FIG. 13 illustrates a multi-channel embodiment of an implantable medical device. The illustrated device 1328 includes a pulse generator 1329, and the pulse generator includes a controller 1351 to communicate with a memory 1352, a telemetry interface 1353 for use in communicating with a programmer of the implantable medical device, and a hardware platform 1354. The illustrated hardware platform includes a sense module 1355, a stimulation or pace module 1356, and switches 1357 for use to operably connect the sense module and the pace module to a header 1330. The header includes one or more ports 1367 to receive a lead 1368. Each lead can include one or more electrodes. The switches selectively provide desired connections between the sense and pace modules and the ports in the header to provide desired pace channels between the pace module and desired electrode(s) on the lead(s), and to provide desired sense channels between the sense module and desired electrode(s) on the lead(s). In various embodiments, the can of the implantable medical device is used as an electrode. Some embodiments of the pace module 1356 include circuitry to independently and simultaneously provide stimulation signals on multiple channels.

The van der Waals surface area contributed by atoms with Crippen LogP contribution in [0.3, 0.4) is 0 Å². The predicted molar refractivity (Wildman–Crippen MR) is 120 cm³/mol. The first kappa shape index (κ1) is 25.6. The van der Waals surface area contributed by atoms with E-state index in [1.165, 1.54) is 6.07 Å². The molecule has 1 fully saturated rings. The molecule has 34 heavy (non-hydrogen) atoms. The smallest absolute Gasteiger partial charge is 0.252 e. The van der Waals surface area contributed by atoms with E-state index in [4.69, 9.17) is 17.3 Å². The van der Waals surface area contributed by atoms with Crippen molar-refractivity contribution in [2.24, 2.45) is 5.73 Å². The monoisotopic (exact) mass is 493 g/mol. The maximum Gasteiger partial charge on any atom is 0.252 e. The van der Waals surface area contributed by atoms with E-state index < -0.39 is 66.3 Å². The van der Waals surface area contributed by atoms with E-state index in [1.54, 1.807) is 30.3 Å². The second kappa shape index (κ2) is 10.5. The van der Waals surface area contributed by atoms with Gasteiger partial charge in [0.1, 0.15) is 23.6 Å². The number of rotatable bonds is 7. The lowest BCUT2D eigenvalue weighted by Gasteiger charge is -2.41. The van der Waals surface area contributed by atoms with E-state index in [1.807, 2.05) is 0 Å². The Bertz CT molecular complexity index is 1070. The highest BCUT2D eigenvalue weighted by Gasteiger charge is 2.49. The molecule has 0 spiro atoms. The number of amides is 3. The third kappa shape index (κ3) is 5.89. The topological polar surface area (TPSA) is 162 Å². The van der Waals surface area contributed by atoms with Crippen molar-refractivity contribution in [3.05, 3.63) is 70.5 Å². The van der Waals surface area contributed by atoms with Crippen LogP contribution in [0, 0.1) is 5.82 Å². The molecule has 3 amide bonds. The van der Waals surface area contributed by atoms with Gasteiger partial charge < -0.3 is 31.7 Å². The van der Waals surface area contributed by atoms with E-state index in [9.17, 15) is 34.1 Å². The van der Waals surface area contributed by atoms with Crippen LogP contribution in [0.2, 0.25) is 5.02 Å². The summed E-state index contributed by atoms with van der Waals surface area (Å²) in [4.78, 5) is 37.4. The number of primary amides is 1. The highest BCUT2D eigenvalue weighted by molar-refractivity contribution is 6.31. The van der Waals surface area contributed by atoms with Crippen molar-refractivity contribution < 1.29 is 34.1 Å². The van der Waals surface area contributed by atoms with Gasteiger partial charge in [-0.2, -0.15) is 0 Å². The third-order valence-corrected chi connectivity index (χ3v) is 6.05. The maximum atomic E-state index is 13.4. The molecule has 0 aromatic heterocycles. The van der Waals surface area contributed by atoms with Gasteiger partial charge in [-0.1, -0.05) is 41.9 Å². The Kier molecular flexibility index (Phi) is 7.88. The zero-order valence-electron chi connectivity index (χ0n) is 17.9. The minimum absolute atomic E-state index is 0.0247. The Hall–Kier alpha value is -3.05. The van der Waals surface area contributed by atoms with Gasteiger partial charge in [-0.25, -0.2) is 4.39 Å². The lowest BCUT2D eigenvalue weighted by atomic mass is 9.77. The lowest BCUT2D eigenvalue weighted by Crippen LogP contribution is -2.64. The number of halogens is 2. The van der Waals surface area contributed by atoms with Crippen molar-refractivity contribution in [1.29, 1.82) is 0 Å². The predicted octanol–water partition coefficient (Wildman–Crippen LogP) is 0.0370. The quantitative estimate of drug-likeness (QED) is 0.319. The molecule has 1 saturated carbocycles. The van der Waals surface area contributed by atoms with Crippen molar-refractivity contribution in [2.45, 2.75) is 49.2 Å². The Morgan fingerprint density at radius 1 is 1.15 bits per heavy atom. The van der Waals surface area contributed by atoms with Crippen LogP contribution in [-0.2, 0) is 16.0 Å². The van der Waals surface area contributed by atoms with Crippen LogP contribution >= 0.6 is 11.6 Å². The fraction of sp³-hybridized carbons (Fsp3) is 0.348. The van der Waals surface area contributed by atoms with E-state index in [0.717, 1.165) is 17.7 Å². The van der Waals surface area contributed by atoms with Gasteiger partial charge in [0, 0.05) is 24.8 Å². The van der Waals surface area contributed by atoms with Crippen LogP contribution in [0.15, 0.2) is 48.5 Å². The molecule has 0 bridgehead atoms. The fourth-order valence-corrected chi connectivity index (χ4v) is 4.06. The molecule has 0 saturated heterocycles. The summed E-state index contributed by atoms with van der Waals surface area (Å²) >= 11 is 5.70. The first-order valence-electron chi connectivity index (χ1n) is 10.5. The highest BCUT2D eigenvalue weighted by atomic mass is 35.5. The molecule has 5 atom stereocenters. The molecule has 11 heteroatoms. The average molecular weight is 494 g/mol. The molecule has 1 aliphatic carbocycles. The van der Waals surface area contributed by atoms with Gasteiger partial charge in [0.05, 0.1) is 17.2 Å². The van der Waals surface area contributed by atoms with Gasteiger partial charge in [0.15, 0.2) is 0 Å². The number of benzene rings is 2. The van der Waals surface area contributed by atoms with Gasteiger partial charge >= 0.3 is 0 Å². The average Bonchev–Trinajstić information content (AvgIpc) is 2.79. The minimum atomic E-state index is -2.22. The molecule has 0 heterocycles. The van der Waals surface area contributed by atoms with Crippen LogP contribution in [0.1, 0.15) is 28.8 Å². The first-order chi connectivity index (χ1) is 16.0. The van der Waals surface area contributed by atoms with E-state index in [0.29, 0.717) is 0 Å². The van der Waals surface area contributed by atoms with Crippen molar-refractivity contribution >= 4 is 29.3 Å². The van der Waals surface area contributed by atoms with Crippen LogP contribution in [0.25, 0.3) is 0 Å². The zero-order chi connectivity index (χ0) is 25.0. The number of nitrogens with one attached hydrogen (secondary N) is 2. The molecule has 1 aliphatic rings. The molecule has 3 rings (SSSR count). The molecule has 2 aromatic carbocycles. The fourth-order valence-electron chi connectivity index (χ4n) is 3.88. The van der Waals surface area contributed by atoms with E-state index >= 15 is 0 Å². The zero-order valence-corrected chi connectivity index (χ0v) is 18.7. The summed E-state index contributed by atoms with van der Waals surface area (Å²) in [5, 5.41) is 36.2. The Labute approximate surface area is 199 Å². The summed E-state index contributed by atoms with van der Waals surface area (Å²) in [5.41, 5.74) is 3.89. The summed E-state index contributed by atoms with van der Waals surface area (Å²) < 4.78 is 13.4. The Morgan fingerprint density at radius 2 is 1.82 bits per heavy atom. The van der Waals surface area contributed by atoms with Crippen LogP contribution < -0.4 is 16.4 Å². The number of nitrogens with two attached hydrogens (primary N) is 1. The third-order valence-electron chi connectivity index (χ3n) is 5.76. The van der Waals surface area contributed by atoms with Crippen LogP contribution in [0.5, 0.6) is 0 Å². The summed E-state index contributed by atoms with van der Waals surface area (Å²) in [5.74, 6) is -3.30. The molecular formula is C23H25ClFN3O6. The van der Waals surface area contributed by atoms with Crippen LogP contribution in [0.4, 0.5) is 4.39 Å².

The controller includes a pace/sense control module to control the switches and selectively enable the sense module to operably connect to the electrodes and sense a potential across the electrodes or the pace module to operably connect to the electrodes and apply a pacing signal to generate a pacing potential between the electrodes to provide a desired electrical stimulus to a patient.

The illustrated controller includes a stimulation mode module 1360, and the illustrated pace module 1356 includes adjustable stimulation parameters, including burst pacing parameters. The parameters of the pace module are able to be adjusted to selectively provide a neural stimulation signal to selected electrodes or a myocardial stimulation signal to selected electrodes. In some embodiments, the stimulation parameters of the pace module are able to be adjusted to selectively apply a neural stimulation signal adapted to simultaneously provide myocardial and neural stimulation. According to various embodiments, the stimulation mode module is adapted to selectively apply CRM or myocardial stimulation using the electrodes, neural stimulation using the electrodes, selectively alternate between myocardial and neural stimulation using the electrodes according to a desired therapy, and/or simultaneously apply both myocardial and neural stimulation using the electrodes.